Investors were bracing for big moves today as worldwide coronavirus cases continued to rise. The S&P 500 was last trading down by 1.7%, which would be a big move in any other market environment, but not this one.
Consider this—in the eight sessions prior to Thursday, the U.S. stock market had risen or fallen by at least 4.8% in each of them, a streak comparable only to periods during the Great Depression.
In those past eight sessions, Level 1 circuit breakers were triggered four times, halting market trading for 15 minutes.
What’s more, the S&P 500 closed lower by 7.6% or more on three occasions in that stretch, making them three of the 20 largest single-session declines for the index. That includes a massive 12% drubbing on March 16, the third-biggest drop on record—outdone only by a 12.3% plunge during the Depression and 1987’s 20.5% swoon.
In addition to giant daily moves, this year’s market has broken records for the speed of its decline. It took only 16 trading sessions for the S&P 500 to fall 20% from its highs, the quickest descent into bear market territory ever.
The record-setting volatility in U.S. stocks has shown up in Wall Street’s popular fear gauge, the Cboe Volatility Index (VIX). It spiked from 14.4 before the sell-off began to as high as 82.7, the loftiest close for the index in its three-decade history. On an intraday basis, the VIX reached 85.47, just shy of the 89.53 all-time high from October 2008.
The VIX measures the implied volatility of near-term S&P 500 Index options, and those options are in high demand currently as investors aggressively hedge their positions against further declines.
The spiking VIX sent the iPath Series B S&P 500 VIX Short Term Futures ETN (VXX) up by 401.5% in the one month through March 18, while the leveraged VelocityShares Daily 2x VIX Short-Term ETN (TVIX) rallied an astronomical 1,898% in the same period. (Those rallies only put the ETNs back to where they were a year or two ago, reinforcing that they are short-term trading tools rather than buy-and-hold investments.)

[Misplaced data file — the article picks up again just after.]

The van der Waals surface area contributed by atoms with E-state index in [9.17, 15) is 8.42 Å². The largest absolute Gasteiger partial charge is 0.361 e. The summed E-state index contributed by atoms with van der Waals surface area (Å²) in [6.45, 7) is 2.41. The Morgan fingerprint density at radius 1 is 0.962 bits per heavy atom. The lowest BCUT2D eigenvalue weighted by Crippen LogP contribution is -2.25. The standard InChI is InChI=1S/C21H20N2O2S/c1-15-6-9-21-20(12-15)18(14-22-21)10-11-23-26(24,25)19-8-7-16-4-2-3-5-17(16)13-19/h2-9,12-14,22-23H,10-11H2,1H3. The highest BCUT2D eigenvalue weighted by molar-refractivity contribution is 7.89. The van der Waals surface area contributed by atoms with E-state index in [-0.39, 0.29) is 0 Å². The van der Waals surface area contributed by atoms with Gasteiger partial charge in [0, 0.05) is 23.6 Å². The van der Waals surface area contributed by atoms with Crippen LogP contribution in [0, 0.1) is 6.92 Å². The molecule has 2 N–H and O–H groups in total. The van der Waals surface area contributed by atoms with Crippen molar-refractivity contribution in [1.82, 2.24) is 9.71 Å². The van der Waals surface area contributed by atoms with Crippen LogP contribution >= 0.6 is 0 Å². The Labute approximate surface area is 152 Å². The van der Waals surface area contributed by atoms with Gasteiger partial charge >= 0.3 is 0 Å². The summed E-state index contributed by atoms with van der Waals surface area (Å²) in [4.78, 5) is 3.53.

It’s not just implied volatility that’s risen dramatically in the past month, actual volatility is also at its highest reading since at least 2008.
Investors often use standard deviation—a statistical measure of how much the market deviates from its average return—to calculate actual, historical volatility. By this measure, annualized volatility spiked to 123% over the past 10 trading sessions and 74% over the past 30 sessions.
During the wildest period of the financial crisis, those figures peaked at 102% and 82%, respectively, while more typical levels of volatility are in the low double digits.
Tough To Match
It goes without saying, 2020’s coronavirus bear market will go into the history books and record books for its breathtaking swings. Only a month in, numerous records have already been shattered, with potentially more to come.
These wild swings the market is experiencing are a reflection of how uncertain the economic and corporate landscape have become as the coronavirus has spread. It’s been nearly a century since a virus has wreaked as much havoc as COVID-19, and when and how this situation is eventually resolved are still very much up in the air; hence, the large gyrations in stock prices.
Still, there is a long way to go before the coronavirus sell-off approaches the peak-to-trough declines of the great bear markets of the past. The Great Depression slide, which retreated 86.2% peak-to-trough, holds the record for the steepest decline.
Most recently, the financial crisis plunge of 2007-2009 resulted in a 56.8% drop.
The current bear market decline of 29.5% is nowhere close to that magnitude, and investors can only hope that the coronavirus can be contained far before it ever reaches those depths.
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